Blue is the color of the season at Paris Fashion Week

PARIS (AP) — It’s no secret that politics infuses fashion — and some critics are interpreting the current mania for blue at Paris Fashion Week as a statement of “the blues” about the perceived rise of nationalism across Europe and America.

Here are some highlights from Sunday’s fall-winter womenswear shows in Paris.


While its exact symbolism is up for debate, one thing is certain: blue is the color of the season.

France’s culture minister told The AP this week that the Parisian fashion industry — that relies on foreign talent — is under threat owing to the rise of nationalism.

A host of designers have all used the symbolically-charged hue in their fall-winter collections being shown at Paris Fashion Week.

Those included Briton Phoebe Philo at Celine, Italian Maria Grazia Chiuri at Dior, Japanese Yoshiyuki Miyamae at Issey Miyake, Georgian David Koma at Mugler, Lebanese Elie Saab and French Columbian-born Haider Ackermann.



What do you get if you combine Victorian-era styles with those of Italian Postmodern design?

Designer Pierpaolo Piccioli gave us a pretty good idea in his gentle and thoughtful Valentino collection Sunday that took both for inspiration.

His high 19th-century collars fused with the geometry of the Memphis Group, a design and architecture group founded in Milan that created furniture, fabrics and objects in the 1980s. Silhouettes were softly geometric and hung loosely from the shoulder.

Colors were also gentle — raspberry, sage green, turquoise, sheeny black with white. A stylish flash of Cadmium yellow blossomed on a standout silken dress.

An ethnic, multicolored patchwork coat was handled with subtlety — while long, soft pleats gently lined some of the most beautiful gowns seen this season.



Valentino’s illustrious guest list normally causes a stir for its famous attendees.

But Sunday’s romance-inspired fall-winter collection had heads turning for a different reason: Ivan, 9, whose feet didn’t touch the floor as he sat front row at Valentino’s show in the gilded salon of the Hotel Salomon de Rothschild in Paris.

Ivan sat in a mint green fur coat, Gucci slippers and shades admiring Pierpaolo Piccioli’s soft geometric designs.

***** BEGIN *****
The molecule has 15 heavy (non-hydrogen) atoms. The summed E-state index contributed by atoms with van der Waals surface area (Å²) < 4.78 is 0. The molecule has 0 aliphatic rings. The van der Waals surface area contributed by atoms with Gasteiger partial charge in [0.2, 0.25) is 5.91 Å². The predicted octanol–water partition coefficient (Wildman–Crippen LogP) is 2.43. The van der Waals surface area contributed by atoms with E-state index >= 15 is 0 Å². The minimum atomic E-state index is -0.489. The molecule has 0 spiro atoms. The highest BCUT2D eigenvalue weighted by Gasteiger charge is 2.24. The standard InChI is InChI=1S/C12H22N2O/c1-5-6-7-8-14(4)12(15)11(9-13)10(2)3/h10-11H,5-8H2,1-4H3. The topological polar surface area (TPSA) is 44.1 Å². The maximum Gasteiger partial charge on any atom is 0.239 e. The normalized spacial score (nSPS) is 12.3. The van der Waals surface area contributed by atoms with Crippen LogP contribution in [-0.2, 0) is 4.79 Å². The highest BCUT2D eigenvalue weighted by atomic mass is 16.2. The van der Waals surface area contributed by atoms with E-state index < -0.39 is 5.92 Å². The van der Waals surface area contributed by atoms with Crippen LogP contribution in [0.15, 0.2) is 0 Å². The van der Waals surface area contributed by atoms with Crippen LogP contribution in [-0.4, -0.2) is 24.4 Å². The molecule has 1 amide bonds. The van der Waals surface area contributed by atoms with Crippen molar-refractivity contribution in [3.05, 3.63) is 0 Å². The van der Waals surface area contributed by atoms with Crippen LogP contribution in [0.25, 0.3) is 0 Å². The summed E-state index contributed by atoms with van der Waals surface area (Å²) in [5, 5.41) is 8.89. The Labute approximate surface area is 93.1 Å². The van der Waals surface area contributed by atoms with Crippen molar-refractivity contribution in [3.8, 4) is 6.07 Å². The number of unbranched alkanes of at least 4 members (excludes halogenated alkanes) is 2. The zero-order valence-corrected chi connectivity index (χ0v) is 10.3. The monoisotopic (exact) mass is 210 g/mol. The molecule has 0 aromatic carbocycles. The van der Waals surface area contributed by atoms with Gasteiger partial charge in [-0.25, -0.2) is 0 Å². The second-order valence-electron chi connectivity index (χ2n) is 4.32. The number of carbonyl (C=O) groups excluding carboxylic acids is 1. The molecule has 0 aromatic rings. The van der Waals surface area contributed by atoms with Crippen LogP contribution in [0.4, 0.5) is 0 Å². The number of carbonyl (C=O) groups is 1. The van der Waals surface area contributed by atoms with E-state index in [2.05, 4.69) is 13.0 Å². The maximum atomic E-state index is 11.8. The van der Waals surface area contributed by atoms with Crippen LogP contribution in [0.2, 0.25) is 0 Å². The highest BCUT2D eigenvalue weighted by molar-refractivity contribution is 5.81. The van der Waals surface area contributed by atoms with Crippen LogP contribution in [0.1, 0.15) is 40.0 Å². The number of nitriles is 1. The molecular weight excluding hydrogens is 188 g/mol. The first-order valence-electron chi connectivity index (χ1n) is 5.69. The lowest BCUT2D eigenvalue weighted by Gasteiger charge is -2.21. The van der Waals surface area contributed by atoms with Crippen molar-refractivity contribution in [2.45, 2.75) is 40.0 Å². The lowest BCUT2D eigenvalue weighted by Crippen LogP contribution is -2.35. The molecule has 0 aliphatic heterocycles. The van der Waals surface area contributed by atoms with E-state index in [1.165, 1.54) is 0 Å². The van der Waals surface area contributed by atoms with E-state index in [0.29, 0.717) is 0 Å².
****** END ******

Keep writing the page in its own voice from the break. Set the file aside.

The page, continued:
He didn’t let his age or the famous attendees — actresses Kate Mara, Kristin Scott Thomas and model Natalia Vodianova — intimidate him, and snapped studiously as the collection went by.

“I’m Ivan. I’m nine. I designed the capsule collection for my mom who’s a designer, Natasha Zinko,” he told The Associated Press, before defending his choice to wear shades on a drizzly day. “It was sunny when I came here.”

He added he’s been following fashion “nearly a year maybe,” and has enjoyed attending collections by Dior and Haider Ackermann.

His mother said she brought him because she couldn’t find a nanny.

“He was (at shows) last year a few times, but this time there was no one to stay at home with him, so I brought him with me,” Zinko said. “He’s enjoying the weekend in Paris. And, now he’s going back to London to school.”



Designer Phoebe Philo seemed to shrink the models in her inventive, proportion-play of a Celine show.

A gargantuan knee-length white necklace accompanied a 1-meter (3-foot) long canary yellow handbag, a cape made of oversize sleeves, a 2-meter (6 ½ foot) emerald green scarf-like garment and huge blown-up prints.

Later, oversize tailored menswear jackets made an appearance, fusing into gathered gowns with Empire-line busts.

One of the best looks in navy, with this Napoleon-era silhouette, was given a beautiful contemporary twist with exaggeratedly wide, long flappy shirt cuffs.

The collection was intellectual yet highly wearable.



It was the Wild West — but not as we know it.

Guillaume Henry saddled up his fashion horse and headed to America for Nina Ricci’s collection late Saturday.

The lauded designer tamed the styles of the American cowgirl for the chic Parisian audience with a beautifully soft color palette, with lashings of pink and peach. Skirts and coats with hip cutouts evoked cowboy chaps.

Prints with cowboy and rodeo motifs speckled with stars followed buttoned-up shirts, belts with exaggerated silver buckles, checks and hanging pendants with cowboy- style silver clasps.

A standout long coat-pant look toyed cleverly with the rodeo style. Feminine soft turquoise replaced blue denim, and the big Western leather collar was given a feminine twist, flopping softly and delicately.

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